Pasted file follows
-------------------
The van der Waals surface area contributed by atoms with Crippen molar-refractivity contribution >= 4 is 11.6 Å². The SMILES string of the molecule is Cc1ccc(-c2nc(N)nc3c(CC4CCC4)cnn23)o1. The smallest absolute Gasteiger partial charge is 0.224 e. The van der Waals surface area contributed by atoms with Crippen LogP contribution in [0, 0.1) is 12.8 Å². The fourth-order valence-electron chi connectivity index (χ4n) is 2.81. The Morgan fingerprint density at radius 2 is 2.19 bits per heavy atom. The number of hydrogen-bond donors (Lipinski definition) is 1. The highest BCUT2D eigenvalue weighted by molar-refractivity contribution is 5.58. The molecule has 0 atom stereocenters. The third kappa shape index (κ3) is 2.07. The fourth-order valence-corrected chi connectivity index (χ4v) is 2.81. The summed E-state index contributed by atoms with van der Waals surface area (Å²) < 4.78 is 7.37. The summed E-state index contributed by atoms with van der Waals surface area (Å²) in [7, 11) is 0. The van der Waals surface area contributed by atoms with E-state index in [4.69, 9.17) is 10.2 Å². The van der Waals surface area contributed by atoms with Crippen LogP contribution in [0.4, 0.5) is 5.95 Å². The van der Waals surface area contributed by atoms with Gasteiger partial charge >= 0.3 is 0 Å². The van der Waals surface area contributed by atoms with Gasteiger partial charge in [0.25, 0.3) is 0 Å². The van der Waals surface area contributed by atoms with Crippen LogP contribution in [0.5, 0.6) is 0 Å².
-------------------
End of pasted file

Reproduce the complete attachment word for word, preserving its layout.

The van der Waals surface area contributed by atoms with Crippen molar-refractivity contribution >= 4 is 11.6 Å². The SMILES string of the molecule is Cc1ccc(-c2nc(N)nc3c(CC4CCC4)cnn23)o1. The smallest absolute Gasteiger partial charge is 0.224 e. The van der Waals surface area contributed by atoms with Crippen LogP contribution in [0, 0.1) is 12.8 Å². The fourth-order valence-electron chi connectivity index (χ4n) is 2.81. The Morgan fingerprint density at radius 2 is 2.19 bits per heavy atom. The number of hydrogen-bond donors (Lipinski definition) is 1. The highest BCUT2D eigenvalue weighted by molar-refractivity contribution is 5.58. The molecule has 0 atom stereocenters. The third kappa shape index (κ3) is 2.07. The fourth-order valence-corrected chi connectivity index (χ4v) is 2.81. The summed E-state index contributed by atoms with van der Waals surface area (Å²) < 4.78 is 7.37. The summed E-state index contributed by atoms with van der Waals surface area (Å²) in [7, 11) is 0. The van der Waals surface area contributed by atoms with E-state index in [4.69, 9.17) is 10.2 Å². The van der Waals surface area contributed by atoms with Crippen LogP contribution in [0.4, 0.5) is 5.95 Å². The van der Waals surface area contributed by atoms with Gasteiger partial charge >= 0.3 is 0 Å². The van der Waals surface area contributed by atoms with Gasteiger partial charge in [0.25, 0.3) is 0 Å². The van der Waals surface area contributed by atoms with Crippen LogP contribution in [0.5, 0.6) is 0 Å².